Two of the toughest positions in hockey to fill for a fantasy hockey pool are the wing positions. If a league uses the specific assignments of left wing and right wing, the situation gets even more complicated. The issue with the wing positions is the scarcity of talent and the top-heavy production.
Left wing tends to be difficult to find after the elite talents of Alex Ovechkin, Ilya Kovalchuk, Zach Parise, and Dany Heatley. The drop-off from the elite isn’t overwhelming, but they are just not on the same level.
With this in mind, here are the top LW’s for 2010-2011, along with risers, fallers, a look at sophomores
# 1 – Alex Ovechkin, Capitals
• 2009-2010: 82 GP, 50 G, 59 A, 109 Pts (36 PPP)
• 3 year average: 78 GP, 57 G, 54 A, 110 Pts (40 PPP)
• 2010-2011 proj: 82 GP, 62 G, 53 A, 115 Pts (42 PPP)
Alexander Ovechkin is the quintessential undisputed number one pick in virtually all fantasy hockey drafts. That does not mean that the uber-talented left winger is without flaws. Last season was an interesting one for Alex the Great, as he faced suspensions and injury in 2009-2010. The first incident was a knee-to-knee hit to Carolina defenseman Tim Gleason that left Ovechkin with a day-to-day sore knee and a two-game suspension. The second incident was in March against the Blackhawks in which Ovechkin pushed Chicago defenseman Brian Campbell hard from behind into the boards. That hit ended Campbell’s season and gave Ovechkin another two-game suspension. The Great Eight’s reputation, already known as a rough customer and not another European lightweight, became even more edgy as the season came to a close.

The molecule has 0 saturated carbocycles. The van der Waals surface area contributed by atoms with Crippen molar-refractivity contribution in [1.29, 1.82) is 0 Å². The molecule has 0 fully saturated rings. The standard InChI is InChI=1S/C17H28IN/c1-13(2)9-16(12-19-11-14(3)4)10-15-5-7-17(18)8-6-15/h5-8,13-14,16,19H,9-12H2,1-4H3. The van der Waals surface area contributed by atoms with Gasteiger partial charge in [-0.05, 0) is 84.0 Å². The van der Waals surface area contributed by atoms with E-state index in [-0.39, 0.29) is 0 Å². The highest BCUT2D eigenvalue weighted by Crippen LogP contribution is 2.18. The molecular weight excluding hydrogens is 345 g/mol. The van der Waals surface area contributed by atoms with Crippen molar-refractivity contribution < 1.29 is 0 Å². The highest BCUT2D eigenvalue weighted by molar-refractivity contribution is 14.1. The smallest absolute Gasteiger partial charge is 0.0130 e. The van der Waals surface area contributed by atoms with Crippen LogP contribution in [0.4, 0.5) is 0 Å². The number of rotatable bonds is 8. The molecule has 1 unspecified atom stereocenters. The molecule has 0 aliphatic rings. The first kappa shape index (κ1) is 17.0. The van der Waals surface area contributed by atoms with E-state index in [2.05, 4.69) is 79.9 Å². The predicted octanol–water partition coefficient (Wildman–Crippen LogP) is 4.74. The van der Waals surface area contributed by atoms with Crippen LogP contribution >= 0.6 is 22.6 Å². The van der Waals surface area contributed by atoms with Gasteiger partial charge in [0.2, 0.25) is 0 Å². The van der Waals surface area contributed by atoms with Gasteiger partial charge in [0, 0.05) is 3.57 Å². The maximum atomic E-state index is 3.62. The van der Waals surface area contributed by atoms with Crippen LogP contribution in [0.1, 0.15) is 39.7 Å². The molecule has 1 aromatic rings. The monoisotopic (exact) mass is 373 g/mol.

In 2010-2011, Ovechkin will still be among the top 3 of scorers, but teams may target him more so than in the past for his rough play last season. The Capitals, though, know that Ovie can take care of himself. Expect Ovechkin to line up with center Nicklas Backstrom and right wing Mike Knuble on most nights and a be fixture on the power play with Backstrom, Knuble, right wing Alexander Semin, and defenseman Mike Green.
[adinserter block=”1″]# 2 – Ilya Kovalchuk, Devils
• 2009-2010: 76 GP, 41 G, 44 A, 85 Pts (27 PPP)
• 3 year average: 78 GP, 45 G, 42 A, 88 Pts (31 PPP)
• 2010-2011 proj: 82 GP, 46 G, 52 A, 98 Pts (41 PPP)
There was a time this past offseason when no one knew where Ilya Kovalchuk would play in 2010-2011. At some point, even Kovalchuk himself was unsure. Would he go to the fledging Kontinental Hockey League in its attempt to compete with the NHL? It was certainly possible since the KHL had wooed Russian goaltender Evgeni Nabokov, formerly of the Sharks, away. State-side, speculation was that Kovalchuk would either play for the Devils, or as a long shot, the Los Angeles Kings. The Devils originally struck a deal in July with Kovalchuk, only to have the NHL reject the deal on the claim that the frontloaded structure circumvented the salary cap. In the end, Kovalchuk signed a 15-year, $100 million contract in late August and it was upheld finally by the NHL. Whew!
Now on to the hockey… Kovalchuk is one of the most prolific scorers in the league and was a point-per-game producer for the Devils after coming from Atlanta in a February trade. In 27 games, he notched 10 goals and 17 assists. In 2010-2011, word out of Devils camp is that Coach John MacLean is toying with the idea of sliding Kovalchuk to right wing to form one of the most dynamic lines in the NHL with left wing Zach Parise and center Travis Zajac. If the line sticks, then all three are due to have a huge season.
# 3 – Dany Heatley, Sharks
• 2009-2010: 82 GP, 39 G, 43 A, 82 Pts (30 PPP)
• 3 year average: 78 GP, 40 G, 39 A, 79 Pts (33 PPP)
• 2010-2011 proj: 82 GP, 42 G, 45 A, 87 Pts (35 PPP)